I've also visited Malaysia, Laos, China, Hong Kong and the Philippines. My wife is from the Philippines so naturally I have a connection to that country and I have several concepts for games about Filipino history - The People power movement and the War of Independence mainly (I am really interested in revolutions and freedom movements).
I always wanted to see Angkor Wat, but sadly never made it. Japan and South Korea are also quite high on my bucket list - but I really love to travel, so there is hardly a country where I don’t want to go ☺
We talked a little bit about appropriation of themes from other cultures and how it goes both ways, with a number of Asian publishers making games about European or medieval or even cowboy themes. What do you think is different about your games that make them feel like 'genuine' Asian games? And what are your thoughts on appropriation?
I'm not sure if I call my games genuine Asian games, since I’m not from Asia. But I know what you mean of course. I think I owe it to the people from countries where I set my games, that I don’t treat the theme just as “a theme”, but to put effort in it to take the theme (and the people and their culture and history) seriously. “The Far East” is not just a pretty background, it’s a real place, with real people and I think Western publishers tend to forget this.
That’s a very quoteworthy statement and also very meaningful to hear. What can Asia learn from Germany in terms of board games, and vice versa?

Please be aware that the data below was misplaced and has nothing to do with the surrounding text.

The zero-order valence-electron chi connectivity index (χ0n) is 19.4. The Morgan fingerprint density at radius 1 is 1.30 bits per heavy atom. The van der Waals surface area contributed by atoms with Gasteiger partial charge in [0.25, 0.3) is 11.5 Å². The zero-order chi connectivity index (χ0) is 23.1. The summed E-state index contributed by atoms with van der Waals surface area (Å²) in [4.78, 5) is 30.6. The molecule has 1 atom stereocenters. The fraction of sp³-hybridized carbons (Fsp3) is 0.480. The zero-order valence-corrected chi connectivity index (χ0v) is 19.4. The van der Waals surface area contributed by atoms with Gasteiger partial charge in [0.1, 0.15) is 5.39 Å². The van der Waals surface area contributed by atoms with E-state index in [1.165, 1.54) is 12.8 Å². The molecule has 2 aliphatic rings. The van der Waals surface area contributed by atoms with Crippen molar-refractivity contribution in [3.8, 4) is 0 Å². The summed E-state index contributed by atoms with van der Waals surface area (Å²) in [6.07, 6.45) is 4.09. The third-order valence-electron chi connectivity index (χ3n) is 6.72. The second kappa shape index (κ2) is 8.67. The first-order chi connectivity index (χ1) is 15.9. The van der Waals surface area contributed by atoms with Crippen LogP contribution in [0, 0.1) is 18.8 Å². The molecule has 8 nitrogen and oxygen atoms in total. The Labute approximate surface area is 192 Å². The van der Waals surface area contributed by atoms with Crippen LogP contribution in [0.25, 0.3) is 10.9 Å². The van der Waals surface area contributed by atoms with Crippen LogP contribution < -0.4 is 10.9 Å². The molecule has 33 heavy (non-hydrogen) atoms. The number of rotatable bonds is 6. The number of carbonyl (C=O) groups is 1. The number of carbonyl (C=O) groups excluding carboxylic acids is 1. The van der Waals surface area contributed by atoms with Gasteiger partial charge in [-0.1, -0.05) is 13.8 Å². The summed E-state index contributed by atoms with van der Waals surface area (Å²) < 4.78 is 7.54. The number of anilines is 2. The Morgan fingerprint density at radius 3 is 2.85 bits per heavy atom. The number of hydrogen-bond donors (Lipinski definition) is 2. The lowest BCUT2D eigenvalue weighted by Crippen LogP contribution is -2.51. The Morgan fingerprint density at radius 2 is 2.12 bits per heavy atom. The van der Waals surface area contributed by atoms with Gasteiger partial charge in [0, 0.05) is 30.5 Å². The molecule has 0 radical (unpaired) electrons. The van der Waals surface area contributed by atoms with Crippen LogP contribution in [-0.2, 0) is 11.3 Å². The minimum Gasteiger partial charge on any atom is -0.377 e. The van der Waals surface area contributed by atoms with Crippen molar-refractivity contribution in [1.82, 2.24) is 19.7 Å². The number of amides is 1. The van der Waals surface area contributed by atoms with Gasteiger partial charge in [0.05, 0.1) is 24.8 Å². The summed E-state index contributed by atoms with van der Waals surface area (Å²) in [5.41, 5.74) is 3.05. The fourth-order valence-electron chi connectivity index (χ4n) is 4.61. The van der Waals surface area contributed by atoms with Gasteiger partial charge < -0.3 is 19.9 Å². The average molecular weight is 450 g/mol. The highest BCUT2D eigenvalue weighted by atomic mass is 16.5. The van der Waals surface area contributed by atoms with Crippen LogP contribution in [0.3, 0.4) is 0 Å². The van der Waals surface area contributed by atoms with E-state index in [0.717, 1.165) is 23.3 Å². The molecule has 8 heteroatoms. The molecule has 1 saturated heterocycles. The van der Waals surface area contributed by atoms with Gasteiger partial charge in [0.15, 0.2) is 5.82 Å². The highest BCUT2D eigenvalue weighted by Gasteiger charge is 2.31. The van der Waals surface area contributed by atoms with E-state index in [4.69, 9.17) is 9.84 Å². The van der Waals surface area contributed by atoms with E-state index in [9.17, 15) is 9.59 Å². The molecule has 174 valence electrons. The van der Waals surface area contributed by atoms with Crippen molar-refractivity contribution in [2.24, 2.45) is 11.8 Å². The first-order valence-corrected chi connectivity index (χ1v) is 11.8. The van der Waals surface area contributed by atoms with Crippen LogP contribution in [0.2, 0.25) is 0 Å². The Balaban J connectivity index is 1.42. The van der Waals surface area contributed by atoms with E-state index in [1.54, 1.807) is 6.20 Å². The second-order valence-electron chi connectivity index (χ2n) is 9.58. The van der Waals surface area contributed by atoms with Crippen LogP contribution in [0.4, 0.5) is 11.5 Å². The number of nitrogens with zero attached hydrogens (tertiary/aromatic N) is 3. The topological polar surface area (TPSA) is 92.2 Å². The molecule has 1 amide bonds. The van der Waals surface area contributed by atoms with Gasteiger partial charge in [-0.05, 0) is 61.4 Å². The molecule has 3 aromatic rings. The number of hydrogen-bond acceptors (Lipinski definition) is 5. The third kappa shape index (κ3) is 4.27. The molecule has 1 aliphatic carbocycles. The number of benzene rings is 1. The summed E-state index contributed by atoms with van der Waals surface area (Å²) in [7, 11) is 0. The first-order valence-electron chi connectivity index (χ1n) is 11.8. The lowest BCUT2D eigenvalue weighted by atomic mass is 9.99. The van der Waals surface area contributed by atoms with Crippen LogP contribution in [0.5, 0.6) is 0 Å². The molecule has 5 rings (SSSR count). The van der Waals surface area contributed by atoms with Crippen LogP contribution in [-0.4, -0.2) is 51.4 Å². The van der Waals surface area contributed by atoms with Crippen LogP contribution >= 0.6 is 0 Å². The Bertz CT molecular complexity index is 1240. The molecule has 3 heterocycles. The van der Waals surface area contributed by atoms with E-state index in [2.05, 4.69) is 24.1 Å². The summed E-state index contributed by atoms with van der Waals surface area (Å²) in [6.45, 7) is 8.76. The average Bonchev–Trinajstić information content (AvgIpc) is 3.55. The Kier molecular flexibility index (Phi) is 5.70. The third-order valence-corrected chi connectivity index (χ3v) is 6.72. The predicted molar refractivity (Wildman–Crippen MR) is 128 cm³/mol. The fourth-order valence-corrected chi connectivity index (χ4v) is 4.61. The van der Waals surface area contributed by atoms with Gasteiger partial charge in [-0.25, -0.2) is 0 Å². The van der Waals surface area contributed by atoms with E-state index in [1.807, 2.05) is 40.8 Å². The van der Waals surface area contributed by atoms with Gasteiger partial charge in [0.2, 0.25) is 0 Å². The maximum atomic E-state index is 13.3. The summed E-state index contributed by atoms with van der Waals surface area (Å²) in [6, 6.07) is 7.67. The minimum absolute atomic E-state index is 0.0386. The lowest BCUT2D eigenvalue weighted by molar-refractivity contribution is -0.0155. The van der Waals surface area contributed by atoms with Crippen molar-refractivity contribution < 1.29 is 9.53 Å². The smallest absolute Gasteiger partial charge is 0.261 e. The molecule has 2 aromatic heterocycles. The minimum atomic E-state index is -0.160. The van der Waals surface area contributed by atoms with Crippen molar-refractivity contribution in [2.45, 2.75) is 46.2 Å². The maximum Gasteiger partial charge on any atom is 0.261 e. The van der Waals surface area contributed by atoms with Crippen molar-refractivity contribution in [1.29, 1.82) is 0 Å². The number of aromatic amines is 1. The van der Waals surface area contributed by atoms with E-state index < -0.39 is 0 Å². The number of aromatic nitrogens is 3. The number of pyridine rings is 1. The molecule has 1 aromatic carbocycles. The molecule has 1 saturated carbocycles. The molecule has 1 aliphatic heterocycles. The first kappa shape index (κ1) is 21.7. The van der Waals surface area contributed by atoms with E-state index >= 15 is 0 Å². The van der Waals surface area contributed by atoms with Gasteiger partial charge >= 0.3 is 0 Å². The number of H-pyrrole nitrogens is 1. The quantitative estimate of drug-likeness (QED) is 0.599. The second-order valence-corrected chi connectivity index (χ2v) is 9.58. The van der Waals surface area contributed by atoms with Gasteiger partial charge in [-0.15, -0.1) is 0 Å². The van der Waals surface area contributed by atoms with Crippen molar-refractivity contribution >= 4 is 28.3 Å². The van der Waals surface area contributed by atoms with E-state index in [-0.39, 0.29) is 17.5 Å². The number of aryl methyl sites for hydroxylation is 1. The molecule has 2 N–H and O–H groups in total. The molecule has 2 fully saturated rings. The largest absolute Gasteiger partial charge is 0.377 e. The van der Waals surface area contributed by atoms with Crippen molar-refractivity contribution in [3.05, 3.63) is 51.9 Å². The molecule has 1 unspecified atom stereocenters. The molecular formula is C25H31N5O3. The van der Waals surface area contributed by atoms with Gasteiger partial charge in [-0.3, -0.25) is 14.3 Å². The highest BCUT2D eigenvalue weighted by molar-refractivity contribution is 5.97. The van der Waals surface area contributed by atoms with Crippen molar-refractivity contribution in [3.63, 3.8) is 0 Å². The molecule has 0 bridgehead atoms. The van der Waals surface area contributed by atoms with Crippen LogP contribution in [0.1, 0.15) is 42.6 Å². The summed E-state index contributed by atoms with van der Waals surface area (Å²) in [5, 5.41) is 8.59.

Germany can learn from Asia by incorporating a broader spectrum of themes as well as types of games. Asia is incredibly creative with themes, but also with trends like “micro games”.
I'm not sure if I know the Asian scene (which is quite a broad term anyway, considering there are so many countries with their own games) well enough to make a judgement the other way around.
I think you were being polite, but there’s obviously lots that Asia (broadly speaking) can learn from Germany, not least game design itself! Thankfully, German designers like yourself bear the gold standard for us to look up to. Let's end on a fun note - as a German board game designer, writer and fan, what would you like to see happen in Asia in terms of the board game scene? Are there any specific themes or topics that you are particularly fond of?
That’s a tricky question, because what I like most are the surprises and the creativity. I would like there to be more Asian games about cultural or political/historical elements, so I can learn about them. Games are a great way to learn about a culture and too few games - no matter where there are from - reflect that.
One of the highlights for me at last year's Spiel, since there was nothing much to speak of this year, was meeting with a line of German kids who came to get their copies of Overbooked autographed (I had assumed no one would show up). Surprisingly, Peer himself had already played some of my games and told me he personally enjoyed Remember Our Trip. I can only hope that my games give these kids the enjoyment and inspiration the same way that Peer lit a spark in me through his games and game design, thus completing a very fruitful and meaningful circle.